‘It is a stepping stone, it’s not the end. It’s a really important door now opened to other things.’
It’s a measure of how far Pete Whittaker and Tom Randall – the Wide Boyz – have come, that a route such as Cobra Crack, which forms the basis of Wide Boyz II, is regarded as a stepping stone to potentially bigger and greater things. For those not au fait with the route, Cobra Crack is a 5.14 (what’s that in Euros – F8b+/c on gear?) in Squamish, British Columbia, first put up by Sonnie Trotter in 2006. It’s had a few repeats – not many – and all by international superheroes; Alex Honnold, Nico Favresse, etc … you get the idea.
‘As climbing partners, a lot of what we achieve we wouldn’t be able to do singularly, we have to do it as a duo. It’s really cool to have that.’
Unless you were living in a cave two years ago, shut off from the outside world, you’ll have been aware of Pete and Tom’s offwidth training and subsequent trip the US where they read the riot act to almost all the country’s hard, wide cracks, establishing the first ascent of Century Crack – the world’s hardest offwidth – in the process. Their quest was immortalised in the first Wide Boyz film by Paul Diffley and Hot Aches, including their two years of brutal training on wooden crack machines in Tom’s cellar in Sheffield.
But if you’re that obsessive, you’re not going to knock it on the head there, are you?
‘Maybe sometimes I come up with an idea or something that I want to do, and I have to subtly let it infiltrate Pete’s mind. First goal was to get Pete interested, because he’s got massive sausage fingers. He’s genetically not made for finger cracks. He’s got everything not going for him really.’
Roll on two years and – not withstanding many numerous impressive local ascents – the Boyz are back, and this time Cobra Crack is where it’s at. And what’s the best way to train for one of the world’s most difficult finger cracks? Wooden finger crack machines in Tom’s garden and cellar.
Wide Boyz II – Slender Gentlemen is the story of Pete and Tom’s mission to climb Cobra Crack, and, you’ve got to hand it to Hot Aches, they know how to tell a good story. The film does a great job of bringing together the Boyz training in Sheffield on ridiculously painful-looking wooden rigs, Sender Films’ archive footage of Trotter’s first ascent, interview footage with Trotter and, of course, footage of Pete and Tom working and – it’s not really a spoiler, is it – climbing the route. The filming is first class, the soundtrack – which borrows from the original Wide Boyz – really adds to the highs and lows, and it slowly builds to a last-day-of-the-trip, will-it-rain-won’t-it-rain crescendo.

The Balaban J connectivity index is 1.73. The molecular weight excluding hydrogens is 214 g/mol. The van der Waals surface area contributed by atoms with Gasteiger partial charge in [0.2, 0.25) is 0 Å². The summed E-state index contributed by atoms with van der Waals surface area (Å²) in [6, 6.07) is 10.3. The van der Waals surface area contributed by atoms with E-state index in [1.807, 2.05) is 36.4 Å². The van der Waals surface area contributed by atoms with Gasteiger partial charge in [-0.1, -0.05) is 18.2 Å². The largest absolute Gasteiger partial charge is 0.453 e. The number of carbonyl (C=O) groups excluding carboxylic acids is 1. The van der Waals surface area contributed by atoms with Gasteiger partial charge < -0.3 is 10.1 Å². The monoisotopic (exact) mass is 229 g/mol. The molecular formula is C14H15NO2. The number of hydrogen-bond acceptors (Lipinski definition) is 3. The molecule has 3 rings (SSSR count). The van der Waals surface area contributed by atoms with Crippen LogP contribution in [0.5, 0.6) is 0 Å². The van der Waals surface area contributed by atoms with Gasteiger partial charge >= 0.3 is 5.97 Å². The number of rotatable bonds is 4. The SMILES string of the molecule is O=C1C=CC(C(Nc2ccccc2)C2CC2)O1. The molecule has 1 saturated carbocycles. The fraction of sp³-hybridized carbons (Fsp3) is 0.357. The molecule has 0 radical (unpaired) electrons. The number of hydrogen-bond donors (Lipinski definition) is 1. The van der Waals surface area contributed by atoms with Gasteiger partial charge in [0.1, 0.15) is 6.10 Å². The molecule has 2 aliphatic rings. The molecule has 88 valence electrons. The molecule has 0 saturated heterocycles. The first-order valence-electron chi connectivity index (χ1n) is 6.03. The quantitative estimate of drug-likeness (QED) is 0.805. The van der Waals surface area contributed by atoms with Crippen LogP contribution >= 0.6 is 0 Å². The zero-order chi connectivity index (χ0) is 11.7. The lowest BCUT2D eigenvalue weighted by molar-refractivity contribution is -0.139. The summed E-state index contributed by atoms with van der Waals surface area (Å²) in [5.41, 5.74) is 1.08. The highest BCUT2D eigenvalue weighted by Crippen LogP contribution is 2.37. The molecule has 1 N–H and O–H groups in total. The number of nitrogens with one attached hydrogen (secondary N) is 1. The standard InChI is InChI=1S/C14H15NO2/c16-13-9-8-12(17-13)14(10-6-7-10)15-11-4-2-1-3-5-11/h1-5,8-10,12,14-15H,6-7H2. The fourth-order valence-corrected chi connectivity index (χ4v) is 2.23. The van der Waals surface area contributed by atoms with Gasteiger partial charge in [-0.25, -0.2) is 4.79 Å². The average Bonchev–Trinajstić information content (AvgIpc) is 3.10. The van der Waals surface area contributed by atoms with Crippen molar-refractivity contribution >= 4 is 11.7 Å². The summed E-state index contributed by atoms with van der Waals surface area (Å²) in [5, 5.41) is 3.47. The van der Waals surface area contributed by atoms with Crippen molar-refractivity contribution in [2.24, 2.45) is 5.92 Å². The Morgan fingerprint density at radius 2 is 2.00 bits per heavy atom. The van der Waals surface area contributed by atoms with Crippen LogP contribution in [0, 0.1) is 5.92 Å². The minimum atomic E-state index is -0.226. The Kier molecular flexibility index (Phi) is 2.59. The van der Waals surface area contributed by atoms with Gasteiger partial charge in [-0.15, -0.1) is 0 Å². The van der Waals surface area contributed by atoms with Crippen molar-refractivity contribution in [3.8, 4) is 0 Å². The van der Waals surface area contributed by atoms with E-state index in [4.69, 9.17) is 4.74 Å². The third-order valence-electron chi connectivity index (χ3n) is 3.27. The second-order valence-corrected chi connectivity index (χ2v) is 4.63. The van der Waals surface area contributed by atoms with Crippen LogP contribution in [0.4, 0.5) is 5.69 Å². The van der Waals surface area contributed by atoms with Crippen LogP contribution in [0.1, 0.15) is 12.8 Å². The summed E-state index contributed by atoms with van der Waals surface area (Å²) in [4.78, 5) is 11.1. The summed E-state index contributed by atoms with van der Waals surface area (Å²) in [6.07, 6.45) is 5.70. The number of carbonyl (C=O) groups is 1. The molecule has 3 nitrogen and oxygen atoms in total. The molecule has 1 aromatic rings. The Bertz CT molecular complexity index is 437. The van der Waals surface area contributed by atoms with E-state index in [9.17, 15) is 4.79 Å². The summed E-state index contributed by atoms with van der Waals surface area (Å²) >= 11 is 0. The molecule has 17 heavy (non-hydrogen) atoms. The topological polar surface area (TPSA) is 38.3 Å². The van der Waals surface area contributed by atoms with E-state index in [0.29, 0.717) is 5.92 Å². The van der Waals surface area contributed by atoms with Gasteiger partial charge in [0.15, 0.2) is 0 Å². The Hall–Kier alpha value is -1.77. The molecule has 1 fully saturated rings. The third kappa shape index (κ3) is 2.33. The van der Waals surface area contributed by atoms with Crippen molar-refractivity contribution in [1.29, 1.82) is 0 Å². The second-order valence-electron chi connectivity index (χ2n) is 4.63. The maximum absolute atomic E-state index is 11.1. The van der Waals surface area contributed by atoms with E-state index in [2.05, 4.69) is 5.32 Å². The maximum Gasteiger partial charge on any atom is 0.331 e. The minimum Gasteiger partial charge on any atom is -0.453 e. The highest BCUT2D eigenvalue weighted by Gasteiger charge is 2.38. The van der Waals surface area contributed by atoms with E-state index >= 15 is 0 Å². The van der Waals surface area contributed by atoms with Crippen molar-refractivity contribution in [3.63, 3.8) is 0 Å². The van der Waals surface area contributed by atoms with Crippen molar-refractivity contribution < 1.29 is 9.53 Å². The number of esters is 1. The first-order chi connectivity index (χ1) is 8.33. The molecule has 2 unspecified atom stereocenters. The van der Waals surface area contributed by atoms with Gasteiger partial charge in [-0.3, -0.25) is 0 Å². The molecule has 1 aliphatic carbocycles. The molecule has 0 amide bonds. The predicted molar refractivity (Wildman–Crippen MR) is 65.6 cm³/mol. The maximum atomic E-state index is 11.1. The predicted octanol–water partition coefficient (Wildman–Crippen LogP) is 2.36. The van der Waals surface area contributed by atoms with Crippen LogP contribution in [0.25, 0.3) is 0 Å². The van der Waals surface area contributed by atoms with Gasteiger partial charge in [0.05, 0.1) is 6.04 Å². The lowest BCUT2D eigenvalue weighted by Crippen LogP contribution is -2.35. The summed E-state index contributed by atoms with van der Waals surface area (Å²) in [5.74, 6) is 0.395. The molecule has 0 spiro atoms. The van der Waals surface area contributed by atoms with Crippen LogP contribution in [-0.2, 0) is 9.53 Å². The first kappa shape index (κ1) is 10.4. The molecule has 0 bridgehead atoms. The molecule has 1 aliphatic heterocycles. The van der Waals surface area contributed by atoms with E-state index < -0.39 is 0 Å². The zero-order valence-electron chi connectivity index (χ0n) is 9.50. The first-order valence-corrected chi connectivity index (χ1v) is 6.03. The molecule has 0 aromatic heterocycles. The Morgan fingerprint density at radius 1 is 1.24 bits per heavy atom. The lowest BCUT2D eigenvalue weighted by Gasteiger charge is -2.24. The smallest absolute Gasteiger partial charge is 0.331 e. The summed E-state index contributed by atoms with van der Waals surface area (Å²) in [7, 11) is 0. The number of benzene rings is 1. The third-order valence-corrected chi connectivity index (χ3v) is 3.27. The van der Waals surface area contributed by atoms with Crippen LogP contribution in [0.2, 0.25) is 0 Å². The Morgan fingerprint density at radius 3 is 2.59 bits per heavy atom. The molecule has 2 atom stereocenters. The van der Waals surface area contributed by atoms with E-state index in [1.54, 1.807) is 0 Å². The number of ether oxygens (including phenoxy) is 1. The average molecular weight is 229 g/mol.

‘I think finger cracks are really flipping bad for your fingers. It’s like slamming your hands in a car door.’
Whereas everything in the original Wide Boyz film appeared to go smoothly, their ascents of Cobra Crack feel harder won, which certainly adds to the narrative. It’s clearly more stressful, and you don’t get the sense that the route will be considered ticked until they’ve both topped out. In climbing, which can feel a little ‘every man for himself’ sometimes, it makes a refreshing change. Indeed, you really warm to the Boyz – here are two climbers at the top of their game on an international footing, they’re working hard, getting stuff done and having fun. They take their climbing seriously, clearly, but they don’t take themselves too seriously.
It’s inspiring stuff, and makes me wonder whether I’m really trying hard enough to get some of the things done that I’d like to do in my climbing. So, consider Wide Boyz II a 50-minute boot up the arse. And let’s hope the fun continues with Wide Boyz III.
Wide Boyz II – Slender Gentlemen premieres at the Sheffield Adventure Film Festival on Friday 4 April.
It will be available to download from www.steepedge.com from Monday 7 April.
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